• When the benefits of the cost have been used and we put that cost (or a portion thereof) on the income statement, we have recognized an expense
general recognition criteria
General Recognition Criteria
  • Recognized items must:
    • meet the definition of a financial statement element
    • have a valid measurement basis and amount
  • Financial statement elements are based on future economic benefits or sacrifices; these must be probable for recognition to be appropriate
general recognition criteria cont
General Recognition Criteria (cont)
  • Expenses are decreases in economic resources, either by way of outflows or reductions of assets or incurrences of liabilities, resulting from an entity’s ordinary revenue generating or service delivery activities [CICA 1000.38]
  • Asset or expense? if the asset recognition criteria are met, an asset is recorded. If not, an expense is recorded
approaches to expense recognition
Approaches toExpense Recognition
  • Definitional approach: expenses are created either through the reduction of an asset or the increase in a liability
  • Matching approach: once revenues are determined in conformity with the revenue principle for any reporting period, the expenses incurred in generating the revenue should be recognized in that period
profit loss
Profit / Loss
  • Income (profit or earnings) is the excess of revenues over expenses
accounting equation
Accounting Equation
  • Assets – Liabilities = Owners Equity
  • Net Assets = Owners’ Equity
  • Every accounting transaction has an equal affect on both sides of the equation.
  • Purchase a $20,000 car for cash.
    • Increase asset car and decrease asset cash by $20,000. No net change to assets.
  • Purchase a $20,000 car on credit.
    • Increase asset car and increase liabilities by $20,000.
dual aspect of accounting equation
Dual Aspect ofAccounting Equation
  • Assets = Liabilities + Owners’ equity.
    • LHS = RHS.
    • First view:
      • Resources = Obligations to creditors or claims on resources + Residual claim.
    • Second view:
      • Amounts invested in resources = how these amounts were financed.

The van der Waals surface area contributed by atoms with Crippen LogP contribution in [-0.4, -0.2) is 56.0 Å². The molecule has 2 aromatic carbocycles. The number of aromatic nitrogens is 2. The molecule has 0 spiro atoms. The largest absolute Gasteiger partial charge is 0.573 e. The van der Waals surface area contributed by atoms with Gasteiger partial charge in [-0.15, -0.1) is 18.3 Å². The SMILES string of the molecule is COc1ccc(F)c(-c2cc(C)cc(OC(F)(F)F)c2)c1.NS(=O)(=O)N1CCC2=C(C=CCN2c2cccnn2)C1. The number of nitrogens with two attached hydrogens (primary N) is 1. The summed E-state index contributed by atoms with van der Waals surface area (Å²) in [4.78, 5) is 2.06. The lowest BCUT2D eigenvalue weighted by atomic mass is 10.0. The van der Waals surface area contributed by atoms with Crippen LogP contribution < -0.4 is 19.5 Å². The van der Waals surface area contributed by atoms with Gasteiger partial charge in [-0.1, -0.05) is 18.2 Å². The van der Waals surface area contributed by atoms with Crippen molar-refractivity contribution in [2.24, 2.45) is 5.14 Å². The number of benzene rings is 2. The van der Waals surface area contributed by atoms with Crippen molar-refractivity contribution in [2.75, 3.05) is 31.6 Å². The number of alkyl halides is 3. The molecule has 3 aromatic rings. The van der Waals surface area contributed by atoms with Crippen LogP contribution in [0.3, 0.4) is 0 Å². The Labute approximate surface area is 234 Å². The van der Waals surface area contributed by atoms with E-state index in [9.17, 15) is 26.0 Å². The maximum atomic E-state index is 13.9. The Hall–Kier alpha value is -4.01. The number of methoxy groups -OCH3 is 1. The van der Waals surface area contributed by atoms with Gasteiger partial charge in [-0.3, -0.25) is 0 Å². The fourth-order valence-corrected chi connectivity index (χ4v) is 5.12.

• Resources = financed by creditors + financed by owners.
beauty photo store an illustration









Owners’ equity



Beauty Photo Store-- An Illustration
  • Changes to the accounting equation of Beauty Photo Store:
  • Economic resources in the enterprise-human,financial and material resources
  • Economic transactions derive from the operating activities of an enterprise
  • Accounting elements are basic components of economic transactions
  • Accounting elements comprise of assets,liabilities, owners’equity, revenues, expenses and profit
  • Economic transactions are viewed in the forms of increase or decrease in accounting elements
  • Accounting equation:A=L+OE
case for discussion
Case for Discussion

Marks and Spencer

  • In 1882, a Russian refugee named Michael Marks came to the North East of England. Needing work, he put a tray round his neck and started selling haberdashery in the villages around Leeds. Two years later he borrowed £5 from his friend Isaac Dewhirst to buy stock, and was able to open a stall in Leeds market.
  • Within ten years Marks’s success as a trader had enabled him to establish a chain of stalls in markets throughout North East England. In 1894, Marks realized that his business was getting too large for him to manage effectively on his own. He decidedto form a partnership withTom Spencer – and Marks& Spencer was born.
case for discussion cont
Case for Discussion (cont)
  • The business continued to thrive and grow, so in 1903 Marks and Spencer registered their partnership as a private limited company. This allowed more people to become involved with managing the growing company and increase its finances by buying shares in the company. One shareholder was Israel Sieff, who became chairman of the company in 1917. Sieff can be credited with shaping the future of Marks & Spencer. By 1926, Marks & Spencer had opened 125 stores. In order to continue its successful development the company finally registered as a public limited company (plc) in order to obtain as much capital as possible to finance its continued growth.
  • And the rest, as they say,

is history.

suggested questions
Suggested Questions
  • How many people started the original business that eventually became Marks & Spencer?
  • Who owned the original business?
  • Who owns Marks & Spencer plc?
  • Why do you think Marks & Spencer became a public limited company?
  • Do you think the business would have developed in the way it has if it was still owned by one person?